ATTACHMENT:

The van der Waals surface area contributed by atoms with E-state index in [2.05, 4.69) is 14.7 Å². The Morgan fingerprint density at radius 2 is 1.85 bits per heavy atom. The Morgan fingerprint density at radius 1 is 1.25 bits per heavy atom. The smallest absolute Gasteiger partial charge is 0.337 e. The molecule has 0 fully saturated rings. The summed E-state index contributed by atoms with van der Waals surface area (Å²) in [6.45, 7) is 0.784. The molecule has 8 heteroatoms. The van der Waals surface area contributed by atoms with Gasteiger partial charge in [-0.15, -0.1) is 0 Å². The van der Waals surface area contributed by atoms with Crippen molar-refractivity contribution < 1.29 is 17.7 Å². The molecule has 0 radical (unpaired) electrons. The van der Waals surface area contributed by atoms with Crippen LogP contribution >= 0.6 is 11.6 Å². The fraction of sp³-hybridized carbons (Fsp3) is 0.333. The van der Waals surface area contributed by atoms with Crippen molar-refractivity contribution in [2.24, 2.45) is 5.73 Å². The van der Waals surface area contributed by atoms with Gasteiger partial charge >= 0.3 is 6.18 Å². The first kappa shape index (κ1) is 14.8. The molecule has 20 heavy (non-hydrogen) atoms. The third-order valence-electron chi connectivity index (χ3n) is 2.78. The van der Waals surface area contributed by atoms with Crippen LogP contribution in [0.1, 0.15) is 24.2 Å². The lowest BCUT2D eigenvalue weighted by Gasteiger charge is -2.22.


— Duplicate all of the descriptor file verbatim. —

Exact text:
The van der Waals surface area contributed by atoms with E-state index in [2.05, 4.69) is 14.7 Å². The Morgan fingerprint density at radius 2 is 1.85 bits per heavy atom. The Morgan fingerprint density at radius 1 is 1.25 bits per heavy atom. The smallest absolute Gasteiger partial charge is 0.337 e. The molecule has 0 fully saturated rings. The summed E-state index contributed by atoms with van der Waals surface area (Å²) in [6.45, 7) is 0.784. The molecule has 8 heteroatoms. The van der Waals surface area contributed by atoms with Gasteiger partial charge in [-0.15, -0.1) is 0 Å². The van der Waals surface area contributed by atoms with Crippen molar-refractivity contribution < 1.29 is 17.7 Å². The molecule has 0 radical (unpaired) electrons. The van der Waals surface area contributed by atoms with Crippen LogP contribution >= 0.6 is 11.6 Å². The fraction of sp³-hybridized carbons (Fsp3) is 0.333. The van der Waals surface area contributed by atoms with Crippen molar-refractivity contribution in [2.24, 2.45) is 5.73 Å². The van der Waals surface area contributed by atoms with Gasteiger partial charge >= 0.3 is 6.18 Å². The first kappa shape index (κ1) is 14.8. The molecule has 20 heavy (non-hydrogen) atoms. The third-order valence-electron chi connectivity index (χ3n) is 2.78. The van der Waals surface area contributed by atoms with Crippen LogP contribution in [0.1, 0.15) is 24.2 Å². The lowest BCUT2D eigenvalue weighted by Gasteiger charge is -2.22.